by Brian Clarey
It’s not every day a student filmmaker gets a critique from a bonafide genius.
But Stanley Nelson, who has made award-winning documentaries about the Freedom Riders, the Jonestown Massacre and a trove of civil rights pieces, also won a MacArthur Fellow “genius grant” in 2002.
And the guy gives great notes.
While in town to accept RiverRun’s Master of Cinema Award, Nelson sat in on a panel for the annual Pitchfest, judging the best idea from film students at five area colleges. Just one would win the cash prize, but everyone received some great advice.
Samuel Wallace of Western Carolina University presented a pitch about twin high school football coaches from his hometown. He has interviews with the brothers, footage of their home lives — they live across the street from one another — and lots of screen time of the hardasses motivating their players in practices and games. It’s enough, Wallace thinks, for a 20-minute documentary short. Plus he’s a twin himself, which he says gives him insight into the special bond the brothers share.
After some input from fellow judge Oli Harbottle, a Brit with the leading United Kingdom documentary-distribution firm — “Any plans for an observational element? Following their daily lives both on and off the pitch.” — Nelson flexed his considerable storytelling muscle.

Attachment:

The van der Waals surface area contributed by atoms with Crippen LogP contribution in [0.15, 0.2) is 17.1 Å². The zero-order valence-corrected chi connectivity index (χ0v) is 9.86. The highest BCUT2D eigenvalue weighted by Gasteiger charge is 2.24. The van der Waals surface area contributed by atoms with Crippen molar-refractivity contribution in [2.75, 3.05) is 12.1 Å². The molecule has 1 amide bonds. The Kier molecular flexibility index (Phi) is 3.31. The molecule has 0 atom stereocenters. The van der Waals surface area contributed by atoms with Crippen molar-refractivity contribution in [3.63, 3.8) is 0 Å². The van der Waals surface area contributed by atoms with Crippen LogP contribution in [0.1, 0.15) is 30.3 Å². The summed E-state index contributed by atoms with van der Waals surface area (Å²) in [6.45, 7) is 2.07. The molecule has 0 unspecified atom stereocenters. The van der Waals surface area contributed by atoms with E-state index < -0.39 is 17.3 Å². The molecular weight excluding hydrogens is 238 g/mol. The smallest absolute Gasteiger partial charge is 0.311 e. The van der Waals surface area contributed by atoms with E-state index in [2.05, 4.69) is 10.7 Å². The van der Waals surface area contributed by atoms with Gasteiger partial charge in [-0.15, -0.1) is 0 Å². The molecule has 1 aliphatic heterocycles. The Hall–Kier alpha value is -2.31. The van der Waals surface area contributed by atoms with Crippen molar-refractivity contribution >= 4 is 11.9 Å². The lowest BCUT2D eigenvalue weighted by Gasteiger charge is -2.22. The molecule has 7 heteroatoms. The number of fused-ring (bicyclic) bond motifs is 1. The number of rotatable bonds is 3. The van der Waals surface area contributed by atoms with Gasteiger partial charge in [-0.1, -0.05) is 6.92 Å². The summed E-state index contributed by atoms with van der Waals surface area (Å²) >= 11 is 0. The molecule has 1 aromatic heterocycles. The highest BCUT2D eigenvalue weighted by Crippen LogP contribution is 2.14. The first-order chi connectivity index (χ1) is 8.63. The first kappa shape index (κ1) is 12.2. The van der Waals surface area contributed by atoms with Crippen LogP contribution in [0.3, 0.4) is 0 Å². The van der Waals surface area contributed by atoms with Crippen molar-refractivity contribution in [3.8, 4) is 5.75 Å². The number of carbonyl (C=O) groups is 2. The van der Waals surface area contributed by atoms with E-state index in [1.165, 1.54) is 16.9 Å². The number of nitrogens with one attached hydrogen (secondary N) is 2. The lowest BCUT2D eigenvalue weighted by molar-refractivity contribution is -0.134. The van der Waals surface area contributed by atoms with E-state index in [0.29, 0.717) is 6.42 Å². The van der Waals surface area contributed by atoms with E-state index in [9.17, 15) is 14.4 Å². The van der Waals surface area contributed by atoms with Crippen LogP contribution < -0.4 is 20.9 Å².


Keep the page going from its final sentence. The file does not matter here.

“You’ve got to push whatever tensions that exist between the two,” Nelson said, “Because this can’t be ‘Ode to the Wonderfulness of Being a Twin.’ There’s a certain sadness about grown twins, how they know things will never be the way they were when they were kids, and always together.
“Twenty minutes is a long time,” he continues. “It’s a short film but it’s a long time. It needs some tension, some story to push ahead. What happens?”
“Also,” he said, “that narrator is bad.”
Nelson had already given a technical note to Brittany Brock, of the UNC School of the Arts, who pitched a short called “Crocker,” about a poor, white rapper from her hometown of Spartanburg, SC who sparked a creative and political movement in the town before he died suddenly.
“The question with a film like this, when someone’s passed,” he told her, “is, ‘Can they tell this story?’ And it looks like you can.”
The two strongest pitches of the night belonged to students from Elon and Wake Forest universities.
Kathryn Jeffords and Kayla Hammer, from Elon, sold a seven-minute doc about two women from Greensboro Roller Derby. “Bout Queens” uses the derby match between Greensboro and rival Charlotte as backdrop for profiles of two women who both became empowered by the sport. Nelson advised them to treat the derby bouts as action sequences.
Bryan Campbell from Wake Forest had thrown in with the niece of aid worker and activist Fred Curry, who had disappeared after a controversial water mission in Sarajevo, the capital of Bosnia and Herzegovina. Campbell had reels of historical footage and still photos from war zones where his subject did his best work, as well as access to all surviving family members.
All the judges agreed that Campbell had enough to make the film, though they awarded First Place to the Elon team, making Wake runner-up.
But the competition seemed a mere backdrop against the words put forth by Nelson, inspiring every filmmaker in the room.
“Look at today,” he said from the podium during the Q&A that followed. “I’m getting this award today. But this is 30 minutes of my life. Most of it, 99.9 percent of it is me, alone in a dark room in front of a screen.”
Jeffords from the Elon team raised her hand to ask a question.
“How do you know when your film is done?” she asked.
“Your money runs out,” Nelson said, without missing a beat.